The temptation to get this volume because of my interest in the coast increased when I saw in a child's hand the dedication to 'Daddy' followed by the names Judith, Bruce and Peter. There, too, was the original Armidale bookseller's stamp.

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The Wrights were a prominent local family. A quick consultation of the online Australian Dictionary of Biography confirmed my hunch that this was Judith Wright's Christmas present to her father - probably chosen by her and on behalf of her younger brothers. The datDSCN5911e '1925' means the gift was likely prompted by the family's recent cruise north to SE Asia, taken as a last attempt to improve her mother's health. Ethel Wright died the following year and the young Judith was devastated. Last Leaves is double the treasure because of its provenance.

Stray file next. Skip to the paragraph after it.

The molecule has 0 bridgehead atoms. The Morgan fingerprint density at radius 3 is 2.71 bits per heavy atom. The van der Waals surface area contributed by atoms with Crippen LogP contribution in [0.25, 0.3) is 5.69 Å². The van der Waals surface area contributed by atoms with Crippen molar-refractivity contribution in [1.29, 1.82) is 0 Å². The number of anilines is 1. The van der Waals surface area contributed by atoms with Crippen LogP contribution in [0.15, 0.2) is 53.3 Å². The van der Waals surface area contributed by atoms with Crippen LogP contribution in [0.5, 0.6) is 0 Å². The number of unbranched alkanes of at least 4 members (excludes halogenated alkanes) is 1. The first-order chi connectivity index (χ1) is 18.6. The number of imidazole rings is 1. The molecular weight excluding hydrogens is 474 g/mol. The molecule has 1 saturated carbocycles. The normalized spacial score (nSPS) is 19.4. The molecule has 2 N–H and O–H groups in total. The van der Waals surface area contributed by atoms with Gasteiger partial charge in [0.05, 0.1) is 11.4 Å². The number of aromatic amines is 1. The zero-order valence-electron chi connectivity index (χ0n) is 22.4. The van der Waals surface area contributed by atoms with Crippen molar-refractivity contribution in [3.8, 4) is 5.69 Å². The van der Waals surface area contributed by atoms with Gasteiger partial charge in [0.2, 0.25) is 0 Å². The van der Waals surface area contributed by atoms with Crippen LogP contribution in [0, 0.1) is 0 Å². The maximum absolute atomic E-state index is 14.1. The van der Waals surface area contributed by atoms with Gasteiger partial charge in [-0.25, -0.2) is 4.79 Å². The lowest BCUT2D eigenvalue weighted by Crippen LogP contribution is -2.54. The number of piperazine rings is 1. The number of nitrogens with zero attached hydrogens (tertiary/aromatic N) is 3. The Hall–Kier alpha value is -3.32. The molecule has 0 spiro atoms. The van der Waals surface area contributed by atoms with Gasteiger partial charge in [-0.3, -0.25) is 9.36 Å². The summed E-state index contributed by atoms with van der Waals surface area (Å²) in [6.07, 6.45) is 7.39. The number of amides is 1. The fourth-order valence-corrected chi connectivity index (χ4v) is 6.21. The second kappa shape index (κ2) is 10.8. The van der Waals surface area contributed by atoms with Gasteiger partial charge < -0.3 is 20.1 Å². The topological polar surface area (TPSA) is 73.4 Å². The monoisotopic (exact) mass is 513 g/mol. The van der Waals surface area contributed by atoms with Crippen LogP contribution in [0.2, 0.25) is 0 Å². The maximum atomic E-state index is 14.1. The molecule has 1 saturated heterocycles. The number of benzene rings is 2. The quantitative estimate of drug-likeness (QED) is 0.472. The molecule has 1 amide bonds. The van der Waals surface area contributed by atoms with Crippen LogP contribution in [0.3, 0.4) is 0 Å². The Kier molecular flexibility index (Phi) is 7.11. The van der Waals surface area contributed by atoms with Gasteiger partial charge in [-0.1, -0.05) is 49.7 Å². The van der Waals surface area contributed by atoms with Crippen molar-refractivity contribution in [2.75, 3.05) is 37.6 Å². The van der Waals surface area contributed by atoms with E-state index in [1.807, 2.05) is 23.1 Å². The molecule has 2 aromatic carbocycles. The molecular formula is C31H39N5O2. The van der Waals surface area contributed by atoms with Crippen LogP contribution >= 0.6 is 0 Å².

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I recently spent a few days up on and around the New England plateau in northern New South Wales. It is a region so-named when the first squatters moved in back in the 1830s because of its climate rather than any physical resemblance to an English landscape. The association has stuck and been amplified by architecture – the two central grand churches are Gothic and Norman and the area’s largest house Booloominbah (1888) is a tour-de-force of architectural Anglophilia, right down to the celebration of the life and death of General Gordon, the hero of Khartoum, in a stained glass window. The old and more recent deciduous plantings in town and around outlying properties have added a natural association to Old England. The autumn colours were breathtakingly beautiful.